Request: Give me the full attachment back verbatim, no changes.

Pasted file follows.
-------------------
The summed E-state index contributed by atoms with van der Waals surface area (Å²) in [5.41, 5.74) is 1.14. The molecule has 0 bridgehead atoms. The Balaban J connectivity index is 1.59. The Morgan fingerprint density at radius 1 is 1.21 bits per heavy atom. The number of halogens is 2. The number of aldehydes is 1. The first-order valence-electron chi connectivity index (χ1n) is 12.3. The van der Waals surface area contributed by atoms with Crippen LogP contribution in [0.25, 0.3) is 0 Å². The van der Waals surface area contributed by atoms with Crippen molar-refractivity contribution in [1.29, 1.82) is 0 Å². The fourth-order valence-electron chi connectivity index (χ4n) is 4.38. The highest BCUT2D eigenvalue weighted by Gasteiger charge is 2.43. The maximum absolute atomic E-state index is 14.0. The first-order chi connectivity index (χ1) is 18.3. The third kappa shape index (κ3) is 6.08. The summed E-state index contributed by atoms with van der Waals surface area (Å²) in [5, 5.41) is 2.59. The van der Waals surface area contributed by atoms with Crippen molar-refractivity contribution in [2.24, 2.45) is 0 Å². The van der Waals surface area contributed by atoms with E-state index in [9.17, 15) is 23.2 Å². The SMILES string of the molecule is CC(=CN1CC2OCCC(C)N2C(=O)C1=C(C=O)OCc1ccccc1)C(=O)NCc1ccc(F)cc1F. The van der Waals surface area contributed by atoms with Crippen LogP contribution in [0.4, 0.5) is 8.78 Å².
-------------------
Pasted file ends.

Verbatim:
The summed E-state index contributed by atoms with van der Waals surface area (Å²) in [5.41, 5.74) is 1.14. The molecule has 0 bridgehead atoms. The Balaban J connectivity index is 1.59. The Morgan fingerprint density at radius 1 is 1.21 bits per heavy atom. The number of halogens is 2. The number of aldehydes is 1. The first-order valence-electron chi connectivity index (χ1n) is 12.3. The van der Waals surface area contributed by atoms with Crippen LogP contribution in [0.25, 0.3) is 0 Å². The van der Waals surface area contributed by atoms with Crippen molar-refractivity contribution in [1.29, 1.82) is 0 Å². The fourth-order valence-electron chi connectivity index (χ4n) is 4.38. The highest BCUT2D eigenvalue weighted by Gasteiger charge is 2.43. The maximum absolute atomic E-state index is 14.0. The first-order chi connectivity index (χ1) is 18.3. The third kappa shape index (κ3) is 6.08. The summed E-state index contributed by atoms with van der Waals surface area (Å²) in [5, 5.41) is 2.59. The van der Waals surface area contributed by atoms with Crippen molar-refractivity contribution in [2.24, 2.45) is 0 Å². The van der Waals surface area contributed by atoms with E-state index in [9.17, 15) is 23.2 Å². The SMILES string of the molecule is CC(=CN1CC2OCCC(C)N2C(=O)C1=C(C=O)OCc1ccccc1)C(=O)NCc1ccc(F)cc1F. The van der Waals surface area contributed by atoms with Crippen LogP contribution in [0.4, 0.5) is 8.78 Å².